At a distance, they look the same. But if you take a closer look, you will see that they are different. Flugelhorn vs trumpet – what is the difference between them?
It is their timbre that makes them different from each other. The flugelhorn’s timber is mellower, darker, and fatter than the trumpet. Many people describe the sound of the flugelhorn as halfway between a French horn and a trumpet.
The flugelhorn is also more challenging to learn and play than the trumpet. There are more intonation challenges in playing the flugelhorn because of its V-shape mouthpiece and a conical bore. In addition, it is harder to project its mellower sound.
Read on to learn more about the flugelhorn and the trumpet, their differences, and more.
Flugelhorn Vs Trumpet
Look the Same from a Distance
The flugelhorn and the trumpet look the same from a distance. But you can see the difference between the flugelhorn and trumpet when you look at them closely. They have subtle differences in appearance. But that’s not the only difference between these two.
Differ in Timber, Build, and Use
These instruments differ in timber, build, and use. Moreover, the flugelhorn’s tone is mellower, fatter, and darker in terms of sound. Its sound is halfway between a French horn and a trumpet.
Learning to Play the Flugelhorn Is Harder
In terms of difficulty in learning, it is harder to learn the flugelhorn than the trumpet. Due to its V-shape mouthpiece and its conical bore, flugelhorn players find intonation challenging. The sound of a flugelhorn is also harder to project because it is more mellow. This is why beginners should start learning the trumpet before doing the flugelhorn.
Trumpet Is Lighter
The flugelhorn is also a bit heavier than the trumpet. However, when you stretch their pipes or tubes to their full-lengths, you will find that their overall lengths are nearly the same.
Brighter Tone from the Trumpet
The primary reason why the trumpet produces a brighter tone than the flugelhorn is that its pipe or tubing has the same diameter throughout the entire length of its body. Its diameter only expands when it reaches the bell section of the instrument.
Trumpet Takes Lead in an Orchestra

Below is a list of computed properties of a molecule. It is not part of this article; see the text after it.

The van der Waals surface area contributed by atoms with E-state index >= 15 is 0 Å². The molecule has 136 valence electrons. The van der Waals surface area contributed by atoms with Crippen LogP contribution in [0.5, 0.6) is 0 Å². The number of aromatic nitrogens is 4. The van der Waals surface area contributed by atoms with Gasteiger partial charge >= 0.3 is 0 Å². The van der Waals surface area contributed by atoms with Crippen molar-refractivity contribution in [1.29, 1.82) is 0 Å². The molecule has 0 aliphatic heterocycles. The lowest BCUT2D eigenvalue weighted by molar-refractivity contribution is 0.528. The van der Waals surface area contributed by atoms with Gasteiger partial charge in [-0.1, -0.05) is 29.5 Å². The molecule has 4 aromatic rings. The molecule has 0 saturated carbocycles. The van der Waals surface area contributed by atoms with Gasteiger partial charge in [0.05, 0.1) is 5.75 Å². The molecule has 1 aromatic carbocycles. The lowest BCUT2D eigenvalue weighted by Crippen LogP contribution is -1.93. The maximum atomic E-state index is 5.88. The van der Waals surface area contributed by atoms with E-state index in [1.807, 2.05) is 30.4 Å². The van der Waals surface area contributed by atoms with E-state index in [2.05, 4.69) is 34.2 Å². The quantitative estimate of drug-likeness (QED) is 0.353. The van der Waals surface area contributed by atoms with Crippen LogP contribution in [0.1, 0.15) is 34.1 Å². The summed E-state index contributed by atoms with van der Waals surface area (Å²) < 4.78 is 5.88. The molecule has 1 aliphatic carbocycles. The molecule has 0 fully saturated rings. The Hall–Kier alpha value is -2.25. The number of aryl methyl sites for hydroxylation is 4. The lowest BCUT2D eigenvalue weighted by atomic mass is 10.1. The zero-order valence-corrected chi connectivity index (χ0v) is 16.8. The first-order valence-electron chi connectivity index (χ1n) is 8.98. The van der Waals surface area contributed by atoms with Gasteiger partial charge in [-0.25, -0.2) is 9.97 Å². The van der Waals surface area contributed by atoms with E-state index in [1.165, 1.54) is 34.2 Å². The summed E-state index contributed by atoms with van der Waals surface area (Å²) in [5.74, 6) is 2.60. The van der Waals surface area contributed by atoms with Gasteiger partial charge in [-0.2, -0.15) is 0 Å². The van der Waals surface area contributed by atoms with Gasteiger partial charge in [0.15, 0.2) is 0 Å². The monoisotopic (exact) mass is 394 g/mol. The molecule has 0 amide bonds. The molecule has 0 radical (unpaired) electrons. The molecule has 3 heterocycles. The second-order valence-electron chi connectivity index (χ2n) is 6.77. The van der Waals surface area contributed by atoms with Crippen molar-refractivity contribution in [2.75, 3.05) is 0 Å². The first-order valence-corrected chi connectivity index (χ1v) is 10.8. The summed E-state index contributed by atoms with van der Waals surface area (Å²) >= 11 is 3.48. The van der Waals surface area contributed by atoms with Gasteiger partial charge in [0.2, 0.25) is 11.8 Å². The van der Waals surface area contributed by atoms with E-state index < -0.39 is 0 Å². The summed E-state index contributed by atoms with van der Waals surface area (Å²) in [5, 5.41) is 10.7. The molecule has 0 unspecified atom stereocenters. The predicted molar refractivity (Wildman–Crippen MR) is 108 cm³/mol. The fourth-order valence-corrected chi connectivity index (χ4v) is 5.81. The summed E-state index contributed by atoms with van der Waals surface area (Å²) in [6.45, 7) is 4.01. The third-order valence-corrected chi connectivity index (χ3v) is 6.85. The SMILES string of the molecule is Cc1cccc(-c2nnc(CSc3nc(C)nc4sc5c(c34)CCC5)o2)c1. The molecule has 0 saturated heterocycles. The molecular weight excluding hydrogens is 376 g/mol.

In general, the trumpet is your instrument if you want to take the lead role in an orchestra or band. It would also enable you to delve into different music genres. The flugelhorn is more for people who want to play unique music or prefer specific genres where this instrument is required.
Flugelhorn vs Trumpet Bare Facts
The flugelhorn belongs to the brass section of a band or an orchestra. It is similar to a cornet but has a wider conical bore. There are three valves in this instrument. It is similar to a trumpet because it can also produce B-flat tones.
Its name was taken from a German word that means flank or wing horn. Aside from producing B-flat tones, it is similar to a trumpet because it has the same tube length. What makes them very different from each other is their conical bore. The conical bore of the flugelhorn is wider than that of the trumpet.
The trumpet also belongs to the brass section of any band or orchestra. Trumpets are generally tuned to the key of B-flat. They are usually the key instrument in jazz bands and classical ensembles. The trumpet is popular among the members of the brass family.
This instrument was used as a signaling device in war and hunting during ancient times. It was only during the 14th century when people began to use it as a musical instrument. Since then, the trumpet became a key member of musical ensembles such as jazz bands, orchestras, and concerts.
Key Differences Between Flugelhorn and Trumpet
While they share similarities in their appearances, these two instruments are different. They both belong to the family of brass instruments, but like members of a human family, they have different roles to play.
Here are some of their key differences:
Two-thirds of the bore of a flugelhorn is conical, and only one-third of its bore is cylindrical. Meanwhile, two-thirds of the bore of the flugelhorn is cylindrical, while only one-third of its bore is conical.
The differences in their bores affect the tones that they produce. The conical bore of the flugelhorn enables it to make a warmer tone and a few upper harmonics. Meanwhile, the cylindrical bore of the trumpet allows for it to produce a brighter tone and a lot more upper harmonics.
So, while they may look the same, the sound of the flugelhorn is warmer than the trumpets. That’s the reason why the trumpet is the preferred brass instrument for high-pitched musical scores than the flugelhorn.
The sound produced by brass instruments like the trumpet, French horn, tuba, flugelhorn, and many others, are determined primarily by their mouthpieces. The trumpet’s mouthpiece is in the shape of a hollow cup, while the flugelhorn’s mouthpiece is deep funnel-shaped.
When the mouthpiece is shallow in brass instruments, the instrument will produce a brighter tone. On the other hand, the brass instrument will produce a warmer tone when the mouthpiece is deeper.
Since the trumpet generally produces brighter tones, it is the preferred brass instrument when bright tones are required in the music piece. If you assign the brighter tones to a flugelhorn, it may be able to produce the pitch, but the sound you’ll hear will more likely not be pleasing to your ears.